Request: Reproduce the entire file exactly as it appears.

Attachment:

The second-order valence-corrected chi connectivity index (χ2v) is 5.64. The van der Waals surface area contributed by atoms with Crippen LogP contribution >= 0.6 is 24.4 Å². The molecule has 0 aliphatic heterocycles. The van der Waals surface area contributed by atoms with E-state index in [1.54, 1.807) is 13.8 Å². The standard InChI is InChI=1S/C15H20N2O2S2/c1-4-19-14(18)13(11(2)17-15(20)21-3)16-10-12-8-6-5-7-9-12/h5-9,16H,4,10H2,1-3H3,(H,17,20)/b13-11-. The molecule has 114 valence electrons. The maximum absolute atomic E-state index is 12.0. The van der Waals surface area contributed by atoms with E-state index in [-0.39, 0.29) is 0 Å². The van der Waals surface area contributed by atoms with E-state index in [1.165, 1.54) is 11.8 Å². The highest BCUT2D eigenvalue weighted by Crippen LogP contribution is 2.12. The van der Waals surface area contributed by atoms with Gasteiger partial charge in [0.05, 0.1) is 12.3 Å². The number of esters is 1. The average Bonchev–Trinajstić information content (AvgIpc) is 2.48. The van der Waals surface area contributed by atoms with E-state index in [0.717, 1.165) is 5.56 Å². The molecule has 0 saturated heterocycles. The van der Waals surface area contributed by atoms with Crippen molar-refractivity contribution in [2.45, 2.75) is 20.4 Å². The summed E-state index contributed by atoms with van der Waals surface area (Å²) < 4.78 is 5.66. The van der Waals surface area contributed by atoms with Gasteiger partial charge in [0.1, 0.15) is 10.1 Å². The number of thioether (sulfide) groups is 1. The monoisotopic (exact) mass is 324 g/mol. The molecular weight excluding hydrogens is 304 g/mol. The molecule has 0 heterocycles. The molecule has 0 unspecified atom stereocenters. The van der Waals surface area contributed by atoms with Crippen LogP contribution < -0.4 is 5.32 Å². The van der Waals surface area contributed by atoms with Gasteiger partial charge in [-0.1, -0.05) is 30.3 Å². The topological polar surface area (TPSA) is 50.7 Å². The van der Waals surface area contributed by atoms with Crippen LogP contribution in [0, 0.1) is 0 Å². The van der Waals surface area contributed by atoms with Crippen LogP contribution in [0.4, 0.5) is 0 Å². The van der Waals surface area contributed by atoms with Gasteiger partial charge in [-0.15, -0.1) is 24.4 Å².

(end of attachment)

The second-order valence-corrected chi connectivity index (χ2v) is 5.64. The van der Waals surface area contributed by atoms with Crippen LogP contribution >= 0.6 is 24.4 Å². The molecule has 0 aliphatic heterocycles. The van der Waals surface area contributed by atoms with E-state index in [1.54, 1.807) is 13.8 Å². The standard InChI is InChI=1S/C15H20N2O2S2/c1-4-19-14(18)13(11(2)17-15(20)21-3)16-10-12-8-6-5-7-9-12/h5-9,16H,4,10H2,1-3H3,(H,17,20)/b13-11-. The molecule has 114 valence electrons. The maximum absolute atomic E-state index is 12.0. The van der Waals surface area contributed by atoms with E-state index in [-0.39, 0.29) is 0 Å². The van der Waals surface area contributed by atoms with E-state index in [1.165, 1.54) is 11.8 Å². The highest BCUT2D eigenvalue weighted by Crippen LogP contribution is 2.12. The van der Waals surface area contributed by atoms with Gasteiger partial charge in [0.05, 0.1) is 12.3 Å². The number of esters is 1. The average Bonchev–Trinajstić information content (AvgIpc) is 2.48. The van der Waals surface area contributed by atoms with E-state index in [0.717, 1.165) is 5.56 Å². The molecule has 0 saturated heterocycles. The van der Waals surface area contributed by atoms with Crippen molar-refractivity contribution in [2.45, 2.75) is 20.4 Å². The summed E-state index contributed by atoms with van der Waals surface area (Å²) < 4.78 is 5.66. The van der Waals surface area contributed by atoms with Gasteiger partial charge in [0.1, 0.15) is 10.1 Å². The number of thioether (sulfide) groups is 1. The monoisotopic (exact) mass is 324 g/mol. The molecular weight excluding hydrogens is 304 g/mol. The molecule has 0 heterocycles. The molecule has 0 unspecified atom stereocenters. The van der Waals surface area contributed by atoms with Crippen LogP contribution < -0.4 is 5.32 Å². The van der Waals surface area contributed by atoms with Gasteiger partial charge in [-0.1, -0.05) is 30.3 Å². The topological polar surface area (TPSA) is 50.7 Å². The van der Waals surface area contributed by atoms with Crippen LogP contribution in [0, 0.1) is 0 Å². The van der Waals surface area contributed by atoms with Crippen LogP contribution in [0.4, 0.5) is 0 Å². The van der Waals surface area contributed by atoms with Gasteiger partial charge in [-0.15, -0.1) is 24.4 Å².